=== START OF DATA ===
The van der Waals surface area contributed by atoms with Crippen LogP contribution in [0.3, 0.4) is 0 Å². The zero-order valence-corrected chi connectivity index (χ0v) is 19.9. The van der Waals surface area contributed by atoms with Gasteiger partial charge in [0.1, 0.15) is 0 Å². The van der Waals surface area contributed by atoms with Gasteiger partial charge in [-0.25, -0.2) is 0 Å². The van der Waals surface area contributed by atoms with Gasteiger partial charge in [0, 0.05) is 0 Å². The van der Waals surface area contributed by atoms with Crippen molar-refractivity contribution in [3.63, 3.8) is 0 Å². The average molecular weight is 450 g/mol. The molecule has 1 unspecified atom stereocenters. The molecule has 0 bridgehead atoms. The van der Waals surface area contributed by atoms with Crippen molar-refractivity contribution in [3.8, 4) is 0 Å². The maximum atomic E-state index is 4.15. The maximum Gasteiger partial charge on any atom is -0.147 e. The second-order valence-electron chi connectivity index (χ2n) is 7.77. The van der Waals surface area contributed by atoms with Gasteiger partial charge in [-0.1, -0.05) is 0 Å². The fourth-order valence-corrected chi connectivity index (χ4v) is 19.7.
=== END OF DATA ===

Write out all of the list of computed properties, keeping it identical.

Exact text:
The van der Waals surface area contributed by atoms with Crippen LogP contribution in [0.3, 0.4) is 0 Å². The zero-order valence-corrected chi connectivity index (χ0v) is 19.9. The van der Waals surface area contributed by atoms with Gasteiger partial charge in [0.1, 0.15) is 0 Å². The van der Waals surface area contributed by atoms with Gasteiger partial charge in [-0.25, -0.2) is 0 Å². The van der Waals surface area contributed by atoms with Gasteiger partial charge in [0, 0.05) is 0 Å². The van der Waals surface area contributed by atoms with Crippen molar-refractivity contribution in [3.63, 3.8) is 0 Å². The average molecular weight is 450 g/mol. The molecule has 1 unspecified atom stereocenters. The molecule has 0 bridgehead atoms. The van der Waals surface area contributed by atoms with Crippen molar-refractivity contribution in [3.8, 4) is 0 Å². The maximum atomic E-state index is 4.15. The maximum Gasteiger partial charge on any atom is -0.147 e. The second-order valence-electron chi connectivity index (χ2n) is 7.77. The van der Waals surface area contributed by atoms with Gasteiger partial charge in [-0.1, -0.05) is 0 Å². The fourth-order valence-corrected chi connectivity index (χ4v) is 19.7.